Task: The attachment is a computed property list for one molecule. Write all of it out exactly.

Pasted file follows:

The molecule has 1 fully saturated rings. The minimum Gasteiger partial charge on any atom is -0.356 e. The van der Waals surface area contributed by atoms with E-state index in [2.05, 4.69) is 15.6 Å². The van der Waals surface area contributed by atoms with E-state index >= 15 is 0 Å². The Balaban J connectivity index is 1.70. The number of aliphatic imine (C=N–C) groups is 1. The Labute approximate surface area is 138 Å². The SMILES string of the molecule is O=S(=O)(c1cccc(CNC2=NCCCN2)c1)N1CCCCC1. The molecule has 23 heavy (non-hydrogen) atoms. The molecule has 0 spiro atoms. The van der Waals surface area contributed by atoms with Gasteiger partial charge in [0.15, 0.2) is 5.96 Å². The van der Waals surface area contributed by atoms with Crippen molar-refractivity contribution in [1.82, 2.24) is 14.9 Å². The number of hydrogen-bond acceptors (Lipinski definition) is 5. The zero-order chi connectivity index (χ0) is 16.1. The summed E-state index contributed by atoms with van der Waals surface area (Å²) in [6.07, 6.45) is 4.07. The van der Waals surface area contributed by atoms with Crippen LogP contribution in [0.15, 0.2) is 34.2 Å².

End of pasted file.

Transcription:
The molecule has 1 fully saturated rings. The minimum Gasteiger partial charge on any atom is -0.356 e. The van der Waals surface area contributed by atoms with E-state index in [2.05, 4.69) is 15.6 Å². The van der Waals surface area contributed by atoms with E-state index >= 15 is 0 Å². The Balaban J connectivity index is 1.70. The number of aliphatic imine (C=N–C) groups is 1. The Labute approximate surface area is 138 Å². The SMILES string of the molecule is O=S(=O)(c1cccc(CNC2=NCCCN2)c1)N1CCCCC1. The molecule has 23 heavy (non-hydrogen) atoms. The molecule has 0 spiro atoms. The van der Waals surface area contributed by atoms with Gasteiger partial charge in [0.15, 0.2) is 5.96 Å². The van der Waals surface area contributed by atoms with Crippen molar-refractivity contribution in [1.82, 2.24) is 14.9 Å². The number of hydrogen-bond acceptors (Lipinski definition) is 5. The zero-order chi connectivity index (χ0) is 16.1. The summed E-state index contributed by atoms with van der Waals surface area (Å²) in [6.07, 6.45) is 4.07. The van der Waals surface area contributed by atoms with Crippen LogP contribution in [0.15, 0.2) is 34.2 Å².